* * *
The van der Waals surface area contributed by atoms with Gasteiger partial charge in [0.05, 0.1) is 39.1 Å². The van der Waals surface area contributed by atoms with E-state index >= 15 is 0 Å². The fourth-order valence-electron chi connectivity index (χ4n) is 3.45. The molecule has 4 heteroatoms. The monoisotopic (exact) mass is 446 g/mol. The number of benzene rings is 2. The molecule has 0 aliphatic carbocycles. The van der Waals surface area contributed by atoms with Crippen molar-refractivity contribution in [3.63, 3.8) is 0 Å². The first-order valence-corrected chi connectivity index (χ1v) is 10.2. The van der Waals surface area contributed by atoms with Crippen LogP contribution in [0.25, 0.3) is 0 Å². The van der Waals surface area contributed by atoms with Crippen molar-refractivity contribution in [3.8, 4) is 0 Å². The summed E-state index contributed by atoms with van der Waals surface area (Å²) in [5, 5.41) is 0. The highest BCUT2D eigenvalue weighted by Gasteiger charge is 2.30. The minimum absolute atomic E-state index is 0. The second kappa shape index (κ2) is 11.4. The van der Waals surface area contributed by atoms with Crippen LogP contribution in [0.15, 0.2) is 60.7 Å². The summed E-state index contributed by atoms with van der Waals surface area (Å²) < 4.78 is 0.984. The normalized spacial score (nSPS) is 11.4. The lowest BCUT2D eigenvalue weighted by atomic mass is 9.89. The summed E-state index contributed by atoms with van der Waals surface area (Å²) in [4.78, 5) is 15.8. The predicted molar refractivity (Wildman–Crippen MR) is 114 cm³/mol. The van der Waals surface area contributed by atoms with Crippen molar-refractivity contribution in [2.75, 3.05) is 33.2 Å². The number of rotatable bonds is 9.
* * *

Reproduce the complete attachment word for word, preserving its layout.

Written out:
The van der Waals surface area contributed by atoms with Gasteiger partial charge in [0.05, 0.1) is 39.1 Å². The van der Waals surface area contributed by atoms with E-state index >= 15 is 0 Å². The fourth-order valence-electron chi connectivity index (χ4n) is 3.45. The molecule has 4 heteroatoms. The monoisotopic (exact) mass is 446 g/mol. The number of benzene rings is 2. The molecule has 0 aliphatic carbocycles. The van der Waals surface area contributed by atoms with Crippen molar-refractivity contribution in [3.63, 3.8) is 0 Å². The first-order valence-corrected chi connectivity index (χ1v) is 10.2. The van der Waals surface area contributed by atoms with Crippen LogP contribution in [0.25, 0.3) is 0 Å². The van der Waals surface area contributed by atoms with Crippen molar-refractivity contribution in [3.8, 4) is 0 Å². The summed E-state index contributed by atoms with van der Waals surface area (Å²) in [5, 5.41) is 0. The highest BCUT2D eigenvalue weighted by Gasteiger charge is 2.30. The minimum absolute atomic E-state index is 0. The second kappa shape index (κ2) is 11.4. The van der Waals surface area contributed by atoms with Crippen LogP contribution in [0.15, 0.2) is 60.7 Å². The summed E-state index contributed by atoms with van der Waals surface area (Å²) < 4.78 is 0.984. The normalized spacial score (nSPS) is 11.4. The lowest BCUT2D eigenvalue weighted by atomic mass is 9.89. The summed E-state index contributed by atoms with van der Waals surface area (Å²) in [4.78, 5) is 15.8. The predicted molar refractivity (Wildman–Crippen MR) is 114 cm³/mol. The van der Waals surface area contributed by atoms with Crippen molar-refractivity contribution in [2.75, 3.05) is 33.2 Å². The number of rotatable bonds is 9.